Law and Order
A Missouri man is the first to be indicted under a new federal law that prohibits people from secretly videotaping movies when they are shown in theatres, the US Justice Department said yesterday.
Curtis Salisbury, 19, used a camcorder to make copies of recent releases The Perfect Man and Bewitched, and then distributed them through illicit computer networks that specialise in piracy, the Justice Department said. A law that took effect in April prohibits such behaviour.
Gary McKinnon, the UK hacker facing extradition to the US accused of 'the biggest military computer hack of all time', is calling for international computer crime laws to be passed.
McKinnon, who faces up to 70 years in a US jail, says common legislation would ensure that computer crimes are treated in the same way, regardless of geographical location.
He also says there should be a differentiation between malicious computer crimes that cause damage and those that involve unauthorised access.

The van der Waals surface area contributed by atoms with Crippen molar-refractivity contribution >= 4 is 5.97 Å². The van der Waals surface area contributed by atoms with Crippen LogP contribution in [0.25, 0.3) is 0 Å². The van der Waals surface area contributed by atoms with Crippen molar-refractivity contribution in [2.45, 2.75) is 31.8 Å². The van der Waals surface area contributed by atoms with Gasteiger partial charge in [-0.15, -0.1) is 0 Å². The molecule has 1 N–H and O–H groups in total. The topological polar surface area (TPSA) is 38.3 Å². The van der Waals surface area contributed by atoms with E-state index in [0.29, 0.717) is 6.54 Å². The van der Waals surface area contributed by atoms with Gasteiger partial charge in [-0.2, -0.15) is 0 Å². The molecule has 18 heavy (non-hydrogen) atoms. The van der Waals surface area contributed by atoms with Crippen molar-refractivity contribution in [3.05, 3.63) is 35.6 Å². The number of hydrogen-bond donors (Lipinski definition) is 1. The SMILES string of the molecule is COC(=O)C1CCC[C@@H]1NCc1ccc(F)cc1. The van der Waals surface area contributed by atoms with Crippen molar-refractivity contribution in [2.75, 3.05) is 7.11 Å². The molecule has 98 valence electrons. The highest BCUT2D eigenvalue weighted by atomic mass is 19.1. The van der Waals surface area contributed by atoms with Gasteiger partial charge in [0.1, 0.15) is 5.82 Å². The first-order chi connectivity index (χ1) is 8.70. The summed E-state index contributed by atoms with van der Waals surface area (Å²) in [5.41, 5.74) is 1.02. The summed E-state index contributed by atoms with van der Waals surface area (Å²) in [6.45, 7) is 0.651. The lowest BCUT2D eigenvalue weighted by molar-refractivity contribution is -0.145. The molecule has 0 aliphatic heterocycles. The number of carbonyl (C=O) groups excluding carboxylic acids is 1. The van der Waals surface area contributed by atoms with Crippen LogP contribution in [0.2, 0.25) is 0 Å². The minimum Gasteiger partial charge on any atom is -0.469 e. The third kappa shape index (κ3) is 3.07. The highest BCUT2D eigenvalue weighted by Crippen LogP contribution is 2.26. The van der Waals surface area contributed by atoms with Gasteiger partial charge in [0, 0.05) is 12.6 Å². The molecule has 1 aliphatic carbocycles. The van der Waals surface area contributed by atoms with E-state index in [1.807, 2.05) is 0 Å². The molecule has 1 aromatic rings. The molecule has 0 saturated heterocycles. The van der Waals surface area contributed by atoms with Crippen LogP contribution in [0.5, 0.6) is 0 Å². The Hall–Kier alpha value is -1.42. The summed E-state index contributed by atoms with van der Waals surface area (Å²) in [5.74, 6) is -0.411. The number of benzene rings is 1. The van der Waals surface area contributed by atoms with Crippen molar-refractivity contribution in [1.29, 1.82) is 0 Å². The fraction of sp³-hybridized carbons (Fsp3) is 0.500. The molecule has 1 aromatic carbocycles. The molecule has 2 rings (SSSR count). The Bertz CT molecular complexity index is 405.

'The highest sentences should go to the virus writers,' he said.
A 26-year-old male model from Venezuela pleaded guilty Thursday to hacking into a U.S. Defense Department computer.
Colorado U.S. District Judge Walker Miller set sentencing Oct. 21 for Rafael Nunez-Aponte, known as "RaFa." According to his plea agreement, Nunez-Aponte was a member of the hacking group "World of Hell."
In June 2001, Nunez-Aponte transmitted a command to a computer used in training for U.S. Air Force and other military personnel, the plea agreement said.
The command changed the Web page to display a "World of Hell" message.
A British computer hacker wanted in the United States for allegedly infiltrating military computer systems appeared in a London court for an extradition hearing Wednesday.
Gary McKinnon, 39, is accused of accessing 97 government computers between February 2001 and March 2002, causing 700,000 dollars (euro585,000) in damage in what one U.S. attorney called “the biggest hack of military computers ever.” McKinnon is fighting extradition.
Networking giant Cisco and security company Internet Security Systems filed on Wednesday a restraining order against the management of the Black Hat Conference and a security expert who told conference attendees that attackers can broadly compromise Cisco routers.